Let's start with the cost. For $ 9 to $ 14 a month, Netflix offers a metric ton of programming that covers almost every conceivable genre. Action Comedies? Netflix has it. Romantic Thrillers? Got it. Classic Foreign Movies? Yep. There is roughly 75,000 micro-genres in Netflix's database, and though Netflix has not publicly released numbers, a study in February 201
If Netflix was just a place to watch already-aired TV shows like Parks & Recreation and The Good Place it would be worth it in my book. But Netflix is so much more than that these days. It's no longer just a spicy extra in one's entertainment diet; for many it's essential viewing. House of Cards may have kicked off this trend, but Netflix's Original stable has grown exponentially since then to include other noteworthy titles like The Black Mirror, Chilling Adventures of Sabrina and many more. Queer Eye and Chef's Table has reached the status of a must-see status
Add all of that together, and there is a very real chance that consumers are suffering from a case of subscriber burnout. If you're a hacker for content, you probably subscribe to almost all of the above services already, which means your monthly entertainment bill reaches or exceeds that aforementioned $ 50 cable subscription, and suddenly that extra $ 2 a month might seem like a lot . Or, there is the danger that more users could start sharing passwords, thus diluting Netflix's customer base.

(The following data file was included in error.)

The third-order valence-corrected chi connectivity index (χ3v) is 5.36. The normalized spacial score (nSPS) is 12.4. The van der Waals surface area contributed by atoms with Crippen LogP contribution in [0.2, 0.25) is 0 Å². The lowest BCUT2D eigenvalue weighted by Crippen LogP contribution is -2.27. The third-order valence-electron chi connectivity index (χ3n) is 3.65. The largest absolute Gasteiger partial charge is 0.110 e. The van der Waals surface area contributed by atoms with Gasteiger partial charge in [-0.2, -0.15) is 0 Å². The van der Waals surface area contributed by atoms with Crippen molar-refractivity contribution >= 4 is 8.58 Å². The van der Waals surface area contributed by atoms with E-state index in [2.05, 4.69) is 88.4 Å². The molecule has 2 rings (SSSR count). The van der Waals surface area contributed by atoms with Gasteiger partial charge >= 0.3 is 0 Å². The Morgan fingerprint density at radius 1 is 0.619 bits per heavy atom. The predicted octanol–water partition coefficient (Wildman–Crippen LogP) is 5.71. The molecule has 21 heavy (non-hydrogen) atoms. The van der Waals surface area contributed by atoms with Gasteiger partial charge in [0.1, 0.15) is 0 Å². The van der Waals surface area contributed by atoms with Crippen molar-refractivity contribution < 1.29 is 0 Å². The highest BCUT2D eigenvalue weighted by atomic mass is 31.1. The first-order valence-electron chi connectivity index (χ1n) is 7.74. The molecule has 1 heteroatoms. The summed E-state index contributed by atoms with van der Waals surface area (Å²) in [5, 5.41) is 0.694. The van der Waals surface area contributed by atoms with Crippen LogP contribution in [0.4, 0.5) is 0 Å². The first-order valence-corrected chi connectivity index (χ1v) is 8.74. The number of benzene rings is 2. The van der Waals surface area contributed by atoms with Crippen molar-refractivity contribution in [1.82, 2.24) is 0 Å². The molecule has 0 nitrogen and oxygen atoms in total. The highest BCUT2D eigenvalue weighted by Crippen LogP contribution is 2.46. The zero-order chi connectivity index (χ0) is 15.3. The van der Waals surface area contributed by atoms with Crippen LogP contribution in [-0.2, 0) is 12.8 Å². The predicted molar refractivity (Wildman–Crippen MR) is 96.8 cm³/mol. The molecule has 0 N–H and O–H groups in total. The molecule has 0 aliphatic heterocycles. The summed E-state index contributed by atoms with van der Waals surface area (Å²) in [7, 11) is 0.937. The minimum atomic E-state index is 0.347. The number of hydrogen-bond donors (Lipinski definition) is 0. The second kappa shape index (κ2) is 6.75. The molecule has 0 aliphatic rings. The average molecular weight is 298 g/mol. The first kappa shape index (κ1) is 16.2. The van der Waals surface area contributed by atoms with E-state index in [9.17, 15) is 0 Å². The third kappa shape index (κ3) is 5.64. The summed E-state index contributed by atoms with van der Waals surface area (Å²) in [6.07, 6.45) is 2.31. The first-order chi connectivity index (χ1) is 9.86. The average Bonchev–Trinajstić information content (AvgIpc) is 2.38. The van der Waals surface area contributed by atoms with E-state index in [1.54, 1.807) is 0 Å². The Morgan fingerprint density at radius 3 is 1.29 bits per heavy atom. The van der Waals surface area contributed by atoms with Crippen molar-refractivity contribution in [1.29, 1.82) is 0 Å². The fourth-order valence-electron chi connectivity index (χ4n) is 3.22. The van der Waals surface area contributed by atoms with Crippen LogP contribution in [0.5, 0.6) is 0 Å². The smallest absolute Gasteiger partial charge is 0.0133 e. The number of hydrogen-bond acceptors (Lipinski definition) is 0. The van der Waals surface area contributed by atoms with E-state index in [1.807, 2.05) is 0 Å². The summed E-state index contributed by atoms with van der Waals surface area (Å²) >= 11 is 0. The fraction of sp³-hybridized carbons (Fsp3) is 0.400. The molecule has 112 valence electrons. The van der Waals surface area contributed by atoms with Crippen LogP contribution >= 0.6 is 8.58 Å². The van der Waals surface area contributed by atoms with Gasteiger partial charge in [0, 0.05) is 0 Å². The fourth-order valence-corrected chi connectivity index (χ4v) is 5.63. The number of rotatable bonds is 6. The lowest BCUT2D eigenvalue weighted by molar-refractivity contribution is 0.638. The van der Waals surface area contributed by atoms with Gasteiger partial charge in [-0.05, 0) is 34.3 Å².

But when you look at what Netflix offers in comparison to the rest, it's not really a contest. Hulu, Amazon Prime and CBS All Access only have a handful of attractions, and each cost almost the same price as Netflix. Hulu without ads is $ 12 a month, Prime is around $ 9 (though it also buys you with unlimited two-day shipping among other perks) and CBS without ads is around $ 10 a month. Netflix, on the other hand, offers a plethora of content that would put most cable networks to shame
There are just so many shows of all stripes on Netflix – anime, stand-up specials, documentaries, cooking shows, home design shows, sitcoms, dramas – that's impossible to watch them all. If I had to cancel some of those aforementioned subscriptions to save some money, Netflix would be the last I would drop; it offers the most bang for the buck for me. Of course, there is certainly a chance that Netflix will raise its prices even more – and with ever-expanding show costs, it might well have to – but even then, I would probably still pay up